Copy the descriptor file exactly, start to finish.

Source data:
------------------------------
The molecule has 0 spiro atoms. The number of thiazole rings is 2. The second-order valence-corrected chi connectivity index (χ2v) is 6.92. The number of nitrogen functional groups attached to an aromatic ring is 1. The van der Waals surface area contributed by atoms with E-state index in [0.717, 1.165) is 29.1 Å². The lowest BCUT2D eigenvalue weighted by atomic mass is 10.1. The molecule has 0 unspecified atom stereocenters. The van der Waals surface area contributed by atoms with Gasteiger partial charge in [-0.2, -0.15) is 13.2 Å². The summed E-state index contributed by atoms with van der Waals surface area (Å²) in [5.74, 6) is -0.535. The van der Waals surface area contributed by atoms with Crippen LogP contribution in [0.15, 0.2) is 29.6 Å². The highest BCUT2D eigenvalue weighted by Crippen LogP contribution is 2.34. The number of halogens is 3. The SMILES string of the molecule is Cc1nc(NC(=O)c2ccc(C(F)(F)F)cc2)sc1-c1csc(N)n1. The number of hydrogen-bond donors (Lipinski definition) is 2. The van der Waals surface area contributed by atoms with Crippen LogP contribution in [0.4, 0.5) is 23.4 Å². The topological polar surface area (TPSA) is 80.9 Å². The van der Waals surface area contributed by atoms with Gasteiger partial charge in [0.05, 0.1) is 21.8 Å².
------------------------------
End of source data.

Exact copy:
The molecule has 0 spiro atoms. The number of thiazole rings is 2. The second-order valence-corrected chi connectivity index (χ2v) is 6.92. The number of nitrogen functional groups attached to an aromatic ring is 1. The van der Waals surface area contributed by atoms with E-state index in [0.717, 1.165) is 29.1 Å². The lowest BCUT2D eigenvalue weighted by atomic mass is 10.1. The molecule has 0 unspecified atom stereocenters. The van der Waals surface area contributed by atoms with Gasteiger partial charge in [-0.2, -0.15) is 13.2 Å². The summed E-state index contributed by atoms with van der Waals surface area (Å²) in [5.74, 6) is -0.535. The van der Waals surface area contributed by atoms with Crippen LogP contribution in [0.15, 0.2) is 29.6 Å². The highest BCUT2D eigenvalue weighted by Crippen LogP contribution is 2.34. The number of halogens is 3. The SMILES string of the molecule is Cc1nc(NC(=O)c2ccc(C(F)(F)F)cc2)sc1-c1csc(N)n1. The number of hydrogen-bond donors (Lipinski definition) is 2. The van der Waals surface area contributed by atoms with Crippen LogP contribution in [0.4, 0.5) is 23.4 Å². The topological polar surface area (TPSA) is 80.9 Å². The van der Waals surface area contributed by atoms with Gasteiger partial charge in [0.05, 0.1) is 21.8 Å².